everyone, and in the last instance benefiting especially the
His vision of Democracy was different from the secular
liberalism of today. Democracy for Toniolo, was not just mere
procedure, but represented the concrete organization of civil
society in the light of the Gospel, its values, and its virtues.
After his death in 1918, Toniolo was buried at the town Pieve di
Soligo. But his body was not to lie unmolested for long. His
sanctity would not remain quiet.
The process of Toniolo's canonization began in 1951. Twenty
years later in 1971, Pope Paul VI declared Toniolo "venerable."
On January 14, 2012, Pope Benedict XVI authorized the
Congregation for the Cause of Saints to promulgate the decree
that certified a miracle attributed to Toniolo's intercession,
thereby setting the stage for Toniolo's beatification. (The
miracle occurred to a young man in his 30s named Francesco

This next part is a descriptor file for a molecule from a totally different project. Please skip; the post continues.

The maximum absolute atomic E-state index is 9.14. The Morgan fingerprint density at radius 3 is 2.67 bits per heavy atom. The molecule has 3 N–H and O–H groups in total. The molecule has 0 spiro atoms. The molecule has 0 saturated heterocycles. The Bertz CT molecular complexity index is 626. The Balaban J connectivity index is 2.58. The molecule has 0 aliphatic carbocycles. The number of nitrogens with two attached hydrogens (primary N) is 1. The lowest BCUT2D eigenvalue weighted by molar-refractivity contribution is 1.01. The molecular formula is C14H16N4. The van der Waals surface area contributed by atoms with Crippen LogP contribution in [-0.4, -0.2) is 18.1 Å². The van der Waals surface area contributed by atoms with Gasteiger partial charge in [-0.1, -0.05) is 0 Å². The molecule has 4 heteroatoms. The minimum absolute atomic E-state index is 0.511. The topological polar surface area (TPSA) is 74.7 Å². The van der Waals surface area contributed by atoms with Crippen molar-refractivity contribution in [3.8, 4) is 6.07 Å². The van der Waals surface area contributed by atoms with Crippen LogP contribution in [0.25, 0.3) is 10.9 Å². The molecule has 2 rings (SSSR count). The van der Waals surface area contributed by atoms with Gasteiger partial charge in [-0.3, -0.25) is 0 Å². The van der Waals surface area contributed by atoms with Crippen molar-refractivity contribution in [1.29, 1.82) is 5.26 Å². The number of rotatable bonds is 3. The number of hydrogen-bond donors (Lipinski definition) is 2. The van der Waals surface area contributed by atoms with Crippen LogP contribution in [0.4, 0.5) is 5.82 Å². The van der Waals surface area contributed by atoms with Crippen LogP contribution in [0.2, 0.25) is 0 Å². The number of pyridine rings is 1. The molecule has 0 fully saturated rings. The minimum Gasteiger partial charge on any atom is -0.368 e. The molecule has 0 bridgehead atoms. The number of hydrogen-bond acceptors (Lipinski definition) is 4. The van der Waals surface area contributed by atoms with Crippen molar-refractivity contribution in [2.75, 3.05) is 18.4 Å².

Bortolini, who was cured of his serious injuries sustained as a
result of an accidental fall.)
On April 29, 2012, at a ceremony presided over by Cardinal
Salvatore De Giorgi, at the Basilica of St. Paul Outside the
Walls, Toniolo was declared a beatus, the last step before his
Giuseppe Toniolo's beatification "comes at the most appropriate
moment," said Bishop Domenico Sorrentino, the postulator for
Toniolo's cause, when all Catholics "need to find their deepest
roots in bearing witness in society."
We might close with the prayer for Giuseppi Toniolo's
We thank you for giving us
your servant Giuseppe Toniolo, an
exemplary husband and father, and a
University professor who was a wise educator of youth.
He dedicated his life
entirely to your Kingdom,
witnessing to the Gospel
as the source of salvation
for culture and society.
Allow that his example
may impel us to love you
as he loved you, and
that his intercession
may support us and help us
in our need.
Give to the Church,
which he so loved and served,
the opportunity to honor him
as saint on your altars
on account of you,
as an witness of lay holiness
to the glory of the Most Holy Trinity.